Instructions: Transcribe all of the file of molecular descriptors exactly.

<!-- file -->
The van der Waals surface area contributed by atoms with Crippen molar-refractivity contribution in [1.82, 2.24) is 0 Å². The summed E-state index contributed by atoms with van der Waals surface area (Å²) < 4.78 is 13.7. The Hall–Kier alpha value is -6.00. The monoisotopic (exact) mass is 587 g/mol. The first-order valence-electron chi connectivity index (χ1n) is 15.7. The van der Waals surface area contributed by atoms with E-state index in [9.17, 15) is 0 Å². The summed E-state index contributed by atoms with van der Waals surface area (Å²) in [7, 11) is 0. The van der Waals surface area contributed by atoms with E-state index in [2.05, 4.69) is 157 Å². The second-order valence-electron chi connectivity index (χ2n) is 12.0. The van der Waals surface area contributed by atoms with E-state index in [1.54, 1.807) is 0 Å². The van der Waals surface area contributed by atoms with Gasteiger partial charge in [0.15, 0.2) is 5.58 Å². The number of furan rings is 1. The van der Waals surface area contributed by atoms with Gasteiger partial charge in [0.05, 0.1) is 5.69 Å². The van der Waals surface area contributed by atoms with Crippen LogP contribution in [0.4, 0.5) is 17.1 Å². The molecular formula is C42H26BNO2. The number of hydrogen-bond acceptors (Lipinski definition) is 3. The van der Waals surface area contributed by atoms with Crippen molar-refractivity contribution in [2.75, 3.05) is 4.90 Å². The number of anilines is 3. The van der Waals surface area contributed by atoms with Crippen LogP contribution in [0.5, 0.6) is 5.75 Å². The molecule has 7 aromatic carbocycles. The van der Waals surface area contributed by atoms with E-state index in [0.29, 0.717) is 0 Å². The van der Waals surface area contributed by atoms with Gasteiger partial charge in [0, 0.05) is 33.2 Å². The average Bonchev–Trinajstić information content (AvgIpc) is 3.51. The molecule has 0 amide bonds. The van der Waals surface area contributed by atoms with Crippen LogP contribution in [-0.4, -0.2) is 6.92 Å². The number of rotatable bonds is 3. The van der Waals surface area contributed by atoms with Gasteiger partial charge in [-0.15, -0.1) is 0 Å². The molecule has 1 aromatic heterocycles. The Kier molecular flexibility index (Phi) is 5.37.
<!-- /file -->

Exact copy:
The van der Waals surface area contributed by atoms with Crippen molar-refractivity contribution in [1.82, 2.24) is 0 Å². The summed E-state index contributed by atoms with van der Waals surface area (Å²) < 4.78 is 13.7. The Hall–Kier alpha value is -6.00. The monoisotopic (exact) mass is 587 g/mol. The first-order valence-electron chi connectivity index (χ1n) is 15.7. The van der Waals surface area contributed by atoms with E-state index in [9.17, 15) is 0 Å². The summed E-state index contributed by atoms with van der Waals surface area (Å²) in [7, 11) is 0. The van der Waals surface area contributed by atoms with E-state index in [2.05, 4.69) is 157 Å². The second-order valence-electron chi connectivity index (χ2n) is 12.0. The van der Waals surface area contributed by atoms with E-state index in [1.54, 1.807) is 0 Å². The van der Waals surface area contributed by atoms with Gasteiger partial charge in [0.15, 0.2) is 5.58 Å². The number of furan rings is 1. The van der Waals surface area contributed by atoms with Gasteiger partial charge in [0.05, 0.1) is 5.69 Å². The van der Waals surface area contributed by atoms with Crippen LogP contribution in [0.4, 0.5) is 17.1 Å². The molecular formula is C42H26BNO2. The number of hydrogen-bond acceptors (Lipinski definition) is 3. The van der Waals surface area contributed by atoms with Crippen molar-refractivity contribution in [2.75, 3.05) is 4.90 Å². The number of anilines is 3. The van der Waals surface area contributed by atoms with Crippen LogP contribution in [0.5, 0.6) is 5.75 Å². The molecule has 7 aromatic carbocycles. The van der Waals surface area contributed by atoms with E-state index in [0.29, 0.717) is 0 Å². The van der Waals surface area contributed by atoms with Gasteiger partial charge in [0, 0.05) is 33.2 Å². The average Bonchev–Trinajstić information content (AvgIpc) is 3.51. The molecule has 0 amide bonds. The van der Waals surface area contributed by atoms with Crippen LogP contribution in [-0.4, -0.2) is 6.92 Å². The number of rotatable bonds is 3. The van der Waals surface area contributed by atoms with Gasteiger partial charge in [-0.15, -0.1) is 0 Å². The molecule has 1 aromatic heterocycles. The Kier molecular flexibility index (Phi) is 5.37.